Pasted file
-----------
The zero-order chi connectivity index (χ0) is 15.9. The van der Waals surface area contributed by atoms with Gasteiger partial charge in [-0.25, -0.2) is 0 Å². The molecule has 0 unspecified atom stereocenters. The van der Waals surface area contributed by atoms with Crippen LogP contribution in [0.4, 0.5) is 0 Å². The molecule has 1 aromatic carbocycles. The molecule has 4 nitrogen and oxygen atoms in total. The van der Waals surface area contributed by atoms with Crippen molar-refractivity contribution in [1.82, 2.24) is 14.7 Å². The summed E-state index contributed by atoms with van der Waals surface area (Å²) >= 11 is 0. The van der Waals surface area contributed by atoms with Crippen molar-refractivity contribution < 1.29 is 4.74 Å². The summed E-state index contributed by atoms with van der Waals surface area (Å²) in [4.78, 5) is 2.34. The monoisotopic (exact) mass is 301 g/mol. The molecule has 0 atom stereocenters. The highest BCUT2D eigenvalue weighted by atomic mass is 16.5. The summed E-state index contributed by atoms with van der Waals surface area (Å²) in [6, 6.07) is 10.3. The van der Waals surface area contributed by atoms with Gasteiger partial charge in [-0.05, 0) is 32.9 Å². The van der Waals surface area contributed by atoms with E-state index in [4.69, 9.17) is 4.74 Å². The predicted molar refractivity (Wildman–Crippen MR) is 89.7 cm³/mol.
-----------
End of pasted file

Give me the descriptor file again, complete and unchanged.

The zero-order chi connectivity index (χ0) is 15.9. The van der Waals surface area contributed by atoms with Gasteiger partial charge in [-0.25, -0.2) is 0 Å². The molecule has 0 unspecified atom stereocenters. The van der Waals surface area contributed by atoms with Crippen LogP contribution in [0.4, 0.5) is 0 Å². The molecule has 1 aromatic carbocycles. The molecule has 4 nitrogen and oxygen atoms in total. The van der Waals surface area contributed by atoms with Crippen molar-refractivity contribution in [1.82, 2.24) is 14.7 Å². The summed E-state index contributed by atoms with van der Waals surface area (Å²) >= 11 is 0. The van der Waals surface area contributed by atoms with Crippen molar-refractivity contribution < 1.29 is 4.74 Å². The summed E-state index contributed by atoms with van der Waals surface area (Å²) in [4.78, 5) is 2.34. The monoisotopic (exact) mass is 301 g/mol. The molecule has 0 atom stereocenters. The highest BCUT2D eigenvalue weighted by atomic mass is 16.5. The summed E-state index contributed by atoms with van der Waals surface area (Å²) in [6, 6.07) is 10.3. The van der Waals surface area contributed by atoms with Gasteiger partial charge in [-0.05, 0) is 32.9 Å². The van der Waals surface area contributed by atoms with E-state index in [4.69, 9.17) is 4.74 Å². The predicted molar refractivity (Wildman–Crippen MR) is 89.7 cm³/mol.